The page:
Pregnancy police: It's my choice to drink caffeine, not a barista's

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Flat white coffee war

A barista in New Zealand claimed in January that he invented the flat white coffee in 1989 but Sydneysider Alan Preston says he coined the name four years earlier.

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Massive or tiny, exhausted or glowing, waddling or not. I have grown used to the constant comments about my body.

I have done this before. This is my third pregnancy and I have heard it all from family, friends and plenty of strangers. As a mother-to-be, my body and looks have become fair game.

Pregnancy, it seems, is viewed as an out-of-body experience. Comments that would never be uttered to a non-pregnant woman, let alone a man, suddenly become totally acceptable to a woman sporting a baby bump.

"No caffeine for you": my choice of poison was not going to be accepted by this barista.

"No caffeine for you": my choice of poison was not going to be accepted by this barista.

"But pregnancy is amazing" is the defence when feelings are hurt.


But it does not stop with fat jibes. Apparently even decisions are no longer your own when you are expecting.

This week I dared to order a takeaway coffee, a proper espresso complete with caffeine, at one of my local cafes in Sydney's eastern suburbs.

After fasting for more than 12 hours for a series of routine blood tests, I was hungry, tired and perhaps even a little cranky. I had been looking forward to a coffee for hours.

That was until the barista looked at my 27-week bump over his counter and shook his head.

"No," he responded motioning towards my belly. "No caffeine for you".

I thought I misheard. This was a coffee I was a ordering, not a martini.

But clearly my choice of poison was not going to be accepted by this barista despite my looks of horror, panic and then desperation.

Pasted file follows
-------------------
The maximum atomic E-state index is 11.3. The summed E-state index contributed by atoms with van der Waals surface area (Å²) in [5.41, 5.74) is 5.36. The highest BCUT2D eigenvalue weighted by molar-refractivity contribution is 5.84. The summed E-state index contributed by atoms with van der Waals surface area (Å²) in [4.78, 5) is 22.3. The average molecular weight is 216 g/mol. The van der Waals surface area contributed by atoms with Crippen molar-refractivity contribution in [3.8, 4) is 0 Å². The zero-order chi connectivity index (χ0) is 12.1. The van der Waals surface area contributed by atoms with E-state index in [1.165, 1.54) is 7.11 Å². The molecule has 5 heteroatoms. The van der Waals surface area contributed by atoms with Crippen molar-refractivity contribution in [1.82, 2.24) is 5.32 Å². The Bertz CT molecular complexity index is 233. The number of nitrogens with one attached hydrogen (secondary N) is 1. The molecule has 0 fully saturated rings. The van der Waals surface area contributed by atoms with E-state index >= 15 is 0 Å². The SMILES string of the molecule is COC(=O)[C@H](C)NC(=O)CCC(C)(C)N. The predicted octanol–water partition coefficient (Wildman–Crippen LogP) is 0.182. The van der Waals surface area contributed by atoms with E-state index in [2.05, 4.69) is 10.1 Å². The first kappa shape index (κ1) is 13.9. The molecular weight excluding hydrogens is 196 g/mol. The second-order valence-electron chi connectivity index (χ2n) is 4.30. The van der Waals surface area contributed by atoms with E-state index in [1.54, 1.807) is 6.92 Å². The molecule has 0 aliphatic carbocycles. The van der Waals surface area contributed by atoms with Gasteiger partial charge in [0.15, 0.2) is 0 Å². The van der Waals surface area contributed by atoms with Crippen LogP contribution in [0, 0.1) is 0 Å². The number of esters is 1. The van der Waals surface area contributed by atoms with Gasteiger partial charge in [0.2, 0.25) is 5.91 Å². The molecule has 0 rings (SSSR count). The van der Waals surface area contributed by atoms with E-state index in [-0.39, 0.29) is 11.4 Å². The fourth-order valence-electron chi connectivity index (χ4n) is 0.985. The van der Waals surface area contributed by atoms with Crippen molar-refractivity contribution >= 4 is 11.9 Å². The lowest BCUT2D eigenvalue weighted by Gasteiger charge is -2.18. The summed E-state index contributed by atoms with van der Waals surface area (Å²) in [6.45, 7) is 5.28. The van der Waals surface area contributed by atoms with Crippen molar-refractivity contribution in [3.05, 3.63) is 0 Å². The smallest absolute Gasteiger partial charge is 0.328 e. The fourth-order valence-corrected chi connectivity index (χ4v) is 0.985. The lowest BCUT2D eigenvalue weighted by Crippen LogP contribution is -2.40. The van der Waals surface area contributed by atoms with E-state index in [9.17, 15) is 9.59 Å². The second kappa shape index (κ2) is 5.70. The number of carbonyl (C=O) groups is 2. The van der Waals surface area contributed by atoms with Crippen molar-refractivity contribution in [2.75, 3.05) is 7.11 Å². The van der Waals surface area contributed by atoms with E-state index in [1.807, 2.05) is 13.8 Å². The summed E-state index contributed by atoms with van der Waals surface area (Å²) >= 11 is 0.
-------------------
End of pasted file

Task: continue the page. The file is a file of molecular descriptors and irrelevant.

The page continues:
Eventually we, or rather he, agreed that my options were a decaffeinated coffee, which frankly wasn't going to cut it, or a flat white so weak my three-old would have mistaken it for a cup of frothed milk best known as a babycino.

Of course, I should have protested or simply walked off but I can only assume I was wracked by mother guilt. My decision to inflict caffeine on my unborn child had been criticised by a stranger.

So, I accepted the weak hot milk option and watched as a minuscule drop of coffee was tipped into an oversized takeaway paper cup. It was a basically a babycino for grown-ups.

I have heard of several incidents of pregnant women being denied alcohol in restaurants and bars and each one has been met with outrage and plenty have gone viral on the internet.

There is widespread research and strong warnings about excessive consumption of alcohol in pregnancy, but many people still rightly accept that it is our decision, and no one else's, if we are to have the odd glass during those long nine months.

Never had I heard the same reaction to caffeine, yet after relaying the experience to my friends via Facebook it seems the pregnancy police are not simply patrolling bars and cafes.

One friend reported that she was denied a soft-serve ice cream while pregnant; another said she was refused service when she tried to buy unpasteurised cheese in a British supermarket.

Just like our bodies, our decisions also become fair game. So, tired and hungry, I walked - or some would say waddled - off from the cafe with my cup of "coffee" disappointed and still cranky.

Disappointed that I was slurping on a cup of warm milk and annoyed that I did not stand up for myself and demand a proper coffee or, more sensibly, take my business elsewhere.